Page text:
“We live in a time where lying is considered “good business.” Truth is begging in the streets. Within and without the family of God it is increasingly difficult to get a straight answer.
We cover up our deception with pious phrases: “After all, it’s to advance God’s kingdom,” “it’s really the result that matters anyway,” “if her husband can’t supply her need I guess I’ll have to,” or “surely God wants us to use our common sense.”
God doesn’t need our religious lies to advance His kingdom. He calls us to “walk in the light” (I John 1:7); to deal honestly with our brothers: “Do not lie to one another, since you have laid aside the old self with its evil practices” (Colossians 3:9); and to give honest responses: “But let your statement be, Yes, yes, or No, no; and anything beyond this is of the evil one” (Matthew 5:37).
-from p.70-71 of “A Prophet’s Heart” by Charles Brown.
“It is not only truth, but truth that can hardly be too deeply felt, that salvation is wholly of God’s mercy. None are heirs of salvation, but the vessels of mercy. Grace made all the promises and grace will fulfil them. Grace provided a Saviour, and grace unites us to him. While life lasts we shall not be done asking for mercy. While eternity lasts, we shall not be done praising mercy.” – William S. Plumer
Some people flee from those who are depressed. Others feel compelled to do their best to lift their spirits. Did you react the same way as C.S. Lewis to the suffering of others?
Recently I’ve had the privilege of sharing the anguish of several people who see no solution to their personal challenges. In truth, even though I sincerely believe “with God, all things are possible,” it is likely that these particular dilemmas will trouble these people the remainder of their lives.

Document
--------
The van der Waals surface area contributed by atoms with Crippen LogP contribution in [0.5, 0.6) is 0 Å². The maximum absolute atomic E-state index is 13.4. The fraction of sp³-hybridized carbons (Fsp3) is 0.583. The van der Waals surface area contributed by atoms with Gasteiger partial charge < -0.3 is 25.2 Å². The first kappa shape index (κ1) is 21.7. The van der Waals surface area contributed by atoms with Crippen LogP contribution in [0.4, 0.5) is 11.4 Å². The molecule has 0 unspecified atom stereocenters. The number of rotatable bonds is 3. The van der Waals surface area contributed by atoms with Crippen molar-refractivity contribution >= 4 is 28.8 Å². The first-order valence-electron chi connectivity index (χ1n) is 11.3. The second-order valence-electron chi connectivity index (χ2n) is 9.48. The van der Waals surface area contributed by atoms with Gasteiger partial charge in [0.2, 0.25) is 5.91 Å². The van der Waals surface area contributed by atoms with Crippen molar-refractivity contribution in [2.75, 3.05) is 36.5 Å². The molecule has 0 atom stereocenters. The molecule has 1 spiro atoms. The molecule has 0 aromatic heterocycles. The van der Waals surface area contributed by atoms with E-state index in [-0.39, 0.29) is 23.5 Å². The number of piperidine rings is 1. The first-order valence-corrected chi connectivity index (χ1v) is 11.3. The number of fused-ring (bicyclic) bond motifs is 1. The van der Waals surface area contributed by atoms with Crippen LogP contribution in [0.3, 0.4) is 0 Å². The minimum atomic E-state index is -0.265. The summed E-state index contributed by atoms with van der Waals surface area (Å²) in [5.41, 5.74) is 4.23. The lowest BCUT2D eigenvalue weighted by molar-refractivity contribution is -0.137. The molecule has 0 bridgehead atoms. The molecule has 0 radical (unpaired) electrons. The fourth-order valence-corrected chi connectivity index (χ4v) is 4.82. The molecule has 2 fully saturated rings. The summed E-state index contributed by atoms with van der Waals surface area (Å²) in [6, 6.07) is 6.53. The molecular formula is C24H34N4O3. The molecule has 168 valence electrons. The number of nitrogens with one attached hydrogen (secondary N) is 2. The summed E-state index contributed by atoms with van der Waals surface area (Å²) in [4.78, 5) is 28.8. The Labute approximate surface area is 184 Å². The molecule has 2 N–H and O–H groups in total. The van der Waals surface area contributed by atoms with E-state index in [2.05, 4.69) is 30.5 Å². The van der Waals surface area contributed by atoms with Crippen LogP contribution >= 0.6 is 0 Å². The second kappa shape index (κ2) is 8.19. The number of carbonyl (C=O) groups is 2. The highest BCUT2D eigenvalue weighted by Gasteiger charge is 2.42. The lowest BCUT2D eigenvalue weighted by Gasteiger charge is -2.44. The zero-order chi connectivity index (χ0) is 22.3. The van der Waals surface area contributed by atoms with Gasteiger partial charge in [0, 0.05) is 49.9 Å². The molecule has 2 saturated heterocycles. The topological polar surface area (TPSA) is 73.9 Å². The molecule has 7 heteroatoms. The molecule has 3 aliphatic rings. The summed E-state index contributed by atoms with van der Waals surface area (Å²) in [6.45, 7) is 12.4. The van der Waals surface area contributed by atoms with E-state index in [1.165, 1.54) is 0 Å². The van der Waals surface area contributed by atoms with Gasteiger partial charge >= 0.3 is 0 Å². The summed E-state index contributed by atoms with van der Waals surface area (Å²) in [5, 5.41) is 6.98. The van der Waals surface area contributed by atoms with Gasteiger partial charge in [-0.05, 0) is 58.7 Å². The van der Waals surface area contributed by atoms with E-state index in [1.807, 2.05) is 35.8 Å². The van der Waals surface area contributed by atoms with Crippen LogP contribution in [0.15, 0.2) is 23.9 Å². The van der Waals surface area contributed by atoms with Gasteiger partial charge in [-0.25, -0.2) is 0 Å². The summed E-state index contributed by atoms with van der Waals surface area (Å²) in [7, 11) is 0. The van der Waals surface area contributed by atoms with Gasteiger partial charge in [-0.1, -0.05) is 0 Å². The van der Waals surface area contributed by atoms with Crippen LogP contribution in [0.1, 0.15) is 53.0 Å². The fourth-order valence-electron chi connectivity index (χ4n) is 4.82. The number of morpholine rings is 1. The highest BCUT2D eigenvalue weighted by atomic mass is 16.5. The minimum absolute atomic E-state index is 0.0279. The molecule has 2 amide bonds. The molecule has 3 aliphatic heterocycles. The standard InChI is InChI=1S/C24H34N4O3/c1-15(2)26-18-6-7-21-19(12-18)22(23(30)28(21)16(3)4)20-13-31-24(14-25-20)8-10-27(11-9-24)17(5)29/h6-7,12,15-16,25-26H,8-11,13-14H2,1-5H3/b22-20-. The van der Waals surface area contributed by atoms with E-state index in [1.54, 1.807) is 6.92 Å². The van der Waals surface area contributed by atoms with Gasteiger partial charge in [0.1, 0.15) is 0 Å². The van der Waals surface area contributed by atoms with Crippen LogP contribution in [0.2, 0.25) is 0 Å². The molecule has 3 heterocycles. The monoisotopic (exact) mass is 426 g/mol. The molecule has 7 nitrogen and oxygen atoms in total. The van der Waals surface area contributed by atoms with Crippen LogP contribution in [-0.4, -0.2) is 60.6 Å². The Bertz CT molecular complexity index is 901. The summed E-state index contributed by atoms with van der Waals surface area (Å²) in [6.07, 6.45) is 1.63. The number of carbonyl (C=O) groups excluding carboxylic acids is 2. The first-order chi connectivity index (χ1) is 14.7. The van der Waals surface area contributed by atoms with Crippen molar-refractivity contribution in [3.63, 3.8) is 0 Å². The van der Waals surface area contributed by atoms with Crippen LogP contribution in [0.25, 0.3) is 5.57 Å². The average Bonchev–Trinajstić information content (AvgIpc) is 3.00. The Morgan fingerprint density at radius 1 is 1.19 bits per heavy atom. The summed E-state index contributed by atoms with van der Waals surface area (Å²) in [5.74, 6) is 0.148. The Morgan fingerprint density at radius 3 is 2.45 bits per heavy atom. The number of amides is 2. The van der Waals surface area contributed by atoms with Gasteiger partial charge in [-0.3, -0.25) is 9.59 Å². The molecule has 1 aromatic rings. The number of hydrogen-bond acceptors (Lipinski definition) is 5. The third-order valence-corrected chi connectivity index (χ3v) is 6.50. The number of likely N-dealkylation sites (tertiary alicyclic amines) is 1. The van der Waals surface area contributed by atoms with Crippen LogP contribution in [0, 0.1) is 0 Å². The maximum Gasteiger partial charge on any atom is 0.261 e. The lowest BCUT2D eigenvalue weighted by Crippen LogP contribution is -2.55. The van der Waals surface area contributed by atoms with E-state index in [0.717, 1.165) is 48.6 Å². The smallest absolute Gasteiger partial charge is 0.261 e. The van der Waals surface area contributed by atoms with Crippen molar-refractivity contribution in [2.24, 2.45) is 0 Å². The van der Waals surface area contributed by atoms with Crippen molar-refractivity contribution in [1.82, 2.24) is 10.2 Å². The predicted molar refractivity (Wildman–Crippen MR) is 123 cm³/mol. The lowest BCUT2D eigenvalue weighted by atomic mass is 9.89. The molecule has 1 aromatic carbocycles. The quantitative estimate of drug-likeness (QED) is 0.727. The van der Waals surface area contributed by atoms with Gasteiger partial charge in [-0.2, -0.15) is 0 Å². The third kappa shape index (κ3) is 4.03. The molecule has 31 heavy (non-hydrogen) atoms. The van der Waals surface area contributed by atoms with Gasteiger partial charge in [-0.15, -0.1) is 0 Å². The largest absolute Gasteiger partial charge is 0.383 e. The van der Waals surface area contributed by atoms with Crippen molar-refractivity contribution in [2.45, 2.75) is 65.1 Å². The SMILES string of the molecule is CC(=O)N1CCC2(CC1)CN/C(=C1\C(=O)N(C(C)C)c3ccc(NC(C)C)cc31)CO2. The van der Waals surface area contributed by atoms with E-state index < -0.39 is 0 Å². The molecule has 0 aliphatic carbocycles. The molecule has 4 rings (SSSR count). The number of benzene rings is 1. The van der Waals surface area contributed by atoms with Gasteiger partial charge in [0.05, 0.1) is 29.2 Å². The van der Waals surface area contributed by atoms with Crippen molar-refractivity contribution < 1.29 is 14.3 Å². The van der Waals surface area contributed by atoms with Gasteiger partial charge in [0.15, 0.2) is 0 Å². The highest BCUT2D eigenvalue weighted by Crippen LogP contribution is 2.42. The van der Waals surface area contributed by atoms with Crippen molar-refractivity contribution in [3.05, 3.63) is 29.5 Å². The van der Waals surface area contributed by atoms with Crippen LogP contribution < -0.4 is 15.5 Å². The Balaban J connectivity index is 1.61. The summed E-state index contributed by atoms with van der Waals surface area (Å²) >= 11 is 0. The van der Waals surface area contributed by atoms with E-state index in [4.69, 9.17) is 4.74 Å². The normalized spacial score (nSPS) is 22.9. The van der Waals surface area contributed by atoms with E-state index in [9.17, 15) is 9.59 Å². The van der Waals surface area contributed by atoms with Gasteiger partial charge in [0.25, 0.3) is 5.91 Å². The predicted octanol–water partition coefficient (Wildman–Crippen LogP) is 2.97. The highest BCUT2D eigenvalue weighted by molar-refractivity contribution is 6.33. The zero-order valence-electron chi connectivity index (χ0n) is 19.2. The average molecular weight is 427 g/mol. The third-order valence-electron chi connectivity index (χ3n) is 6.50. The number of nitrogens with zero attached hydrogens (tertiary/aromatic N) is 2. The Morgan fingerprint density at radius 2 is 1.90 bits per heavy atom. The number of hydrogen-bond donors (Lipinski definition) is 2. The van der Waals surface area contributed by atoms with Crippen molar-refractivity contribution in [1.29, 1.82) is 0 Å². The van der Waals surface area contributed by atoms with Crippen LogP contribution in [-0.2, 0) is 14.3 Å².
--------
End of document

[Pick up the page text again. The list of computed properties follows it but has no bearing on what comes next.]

Some people are “fixers,” or problem-solvers. They want to step in, quickly resolve the difficulty, and return to their normal routine as soon as possible. When faced with an intransigent challenge, they typically get called away by other matters, or they fade into the background.
There is a sort of spectrum when it comes to offering comfort to people. At one end, we have the people who offer…
“It is more than a little strange that persons who modestly decline to risk an opinion on matters that do not touch them at all closely, such as philosophy or science for instance, are often ready and eager to pronounce with finality on religion which above all else is vital to their welfare for this world and that which is to come. This follows the popular notion that everyone is capable of discovering for himself the true way to heaven and that one man’s belief is as good as another’s in any kind of weather. A second tenet in this creed is that no one has the right to question the belief of anyone else or to try to influence him in any way in religious matters. This leads naturally to the third tenet which is that we should practice complete tolerance toward every expression of religious belief, however base or ill-founded it may be, and accept it as someone’s way of worshiping God even if it isn’t ours.